A couple of interesting stories today with news that finally there’s a signed agreement to rollout local DAB coverage to 91.2% of FM equivalence. This has been a little while coming – to say the least – but now it’s here and the first of 182 new transmitters should be built in March.
Why 91.2% of FM equivalence? Well it’s a very nuanced balancing act with hundreds of transmitters required to cover every nook and cranny of the country. And the closer you get to 100% the gains disappear quickly. You might have to spend thousands of pounds on a transmitter that will only reach tens of people.
And the good news is that on many of those local transmitters, there is space for new services. While it’s an expensive way to reach a national audience, it becomes more achievable if you want to reach a local audience (And yes, I appreciate that cost is in the eye of the beholder – for some smaller ILRs or community stations, local DAB remains beyond their means).
The other interesting news is that UTV is reported to be considering selling its portfolio of English local services to concentrate on Talksport and its TV services including the just-launched Ireland Live, which has snaffled many of TV3’s ITV shows.
Media Guardian speculates that UKRD or Orion might be interested. I think it’s less likely that Bauer or Global will be rushing out because there are probably some ownership issues with either group snapping them up. And following Global’s tortuous negotiations over its GMG acquisition and subsequent sale, they’re probably not up for the fight. Bauer already has a position of strength in the north of England, and while it could strip costs out of the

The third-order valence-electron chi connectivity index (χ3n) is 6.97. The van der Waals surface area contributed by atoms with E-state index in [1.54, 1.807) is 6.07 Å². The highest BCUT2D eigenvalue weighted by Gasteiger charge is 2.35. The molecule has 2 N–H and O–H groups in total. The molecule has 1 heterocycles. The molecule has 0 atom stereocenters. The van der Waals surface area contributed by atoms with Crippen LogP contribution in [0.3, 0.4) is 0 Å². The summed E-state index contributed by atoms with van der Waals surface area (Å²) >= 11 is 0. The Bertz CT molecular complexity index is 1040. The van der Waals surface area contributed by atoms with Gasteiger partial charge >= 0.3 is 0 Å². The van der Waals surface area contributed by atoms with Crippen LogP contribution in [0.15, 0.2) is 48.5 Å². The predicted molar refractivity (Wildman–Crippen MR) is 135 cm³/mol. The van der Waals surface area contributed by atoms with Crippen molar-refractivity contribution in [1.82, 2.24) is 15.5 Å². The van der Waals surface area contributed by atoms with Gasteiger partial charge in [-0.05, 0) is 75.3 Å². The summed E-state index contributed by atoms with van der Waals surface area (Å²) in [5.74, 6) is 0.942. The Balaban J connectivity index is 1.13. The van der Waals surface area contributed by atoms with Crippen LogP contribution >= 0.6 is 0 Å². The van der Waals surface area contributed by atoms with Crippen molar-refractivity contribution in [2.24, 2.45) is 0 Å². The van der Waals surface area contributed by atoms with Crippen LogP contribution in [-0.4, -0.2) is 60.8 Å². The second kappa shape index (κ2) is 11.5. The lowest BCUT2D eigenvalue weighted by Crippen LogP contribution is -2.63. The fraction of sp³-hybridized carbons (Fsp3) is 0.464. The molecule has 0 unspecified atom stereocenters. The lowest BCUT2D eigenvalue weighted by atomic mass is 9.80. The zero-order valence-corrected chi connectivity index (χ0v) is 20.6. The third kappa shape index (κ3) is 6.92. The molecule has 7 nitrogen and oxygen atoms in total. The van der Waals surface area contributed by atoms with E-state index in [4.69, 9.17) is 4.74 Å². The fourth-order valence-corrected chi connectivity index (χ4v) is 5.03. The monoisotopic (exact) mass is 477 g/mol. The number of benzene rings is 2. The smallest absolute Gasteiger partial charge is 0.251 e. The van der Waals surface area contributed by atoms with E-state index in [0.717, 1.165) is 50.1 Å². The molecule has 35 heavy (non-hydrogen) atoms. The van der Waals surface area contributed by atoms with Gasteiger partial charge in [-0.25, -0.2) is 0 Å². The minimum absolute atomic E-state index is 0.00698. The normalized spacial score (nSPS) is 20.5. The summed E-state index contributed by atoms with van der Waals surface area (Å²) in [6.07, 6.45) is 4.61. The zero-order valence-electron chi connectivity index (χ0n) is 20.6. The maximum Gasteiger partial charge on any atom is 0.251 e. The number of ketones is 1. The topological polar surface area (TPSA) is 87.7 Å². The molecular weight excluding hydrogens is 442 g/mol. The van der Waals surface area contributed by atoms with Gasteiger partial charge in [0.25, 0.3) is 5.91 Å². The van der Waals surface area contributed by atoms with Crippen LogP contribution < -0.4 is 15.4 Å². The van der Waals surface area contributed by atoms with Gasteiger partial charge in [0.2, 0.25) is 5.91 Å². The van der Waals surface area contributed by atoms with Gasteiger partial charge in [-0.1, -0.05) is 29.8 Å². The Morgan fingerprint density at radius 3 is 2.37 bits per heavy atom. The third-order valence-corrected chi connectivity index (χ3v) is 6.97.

What’s perhaps more interesting is who ends up selling the services, and do they do a licencing deal and re-brand? The former is especially important because Bauer and Global have the radio marketplace sewn up between them. The stations would instantly have improved revenues if either sales house represented them. If Communicorp bought them, then expect the services to quickly adopt Global brands and for Global to sell their national advertising.
The irony is that a sale to a group that hands the national sales contract to Global or Bauer, will only make life a little more difficult for Talksport who effectively stands alone in the radio marketplace. They have a strong proposition, but share deals mean that no matter how good that might be, they’re left with a diminished share to fight for.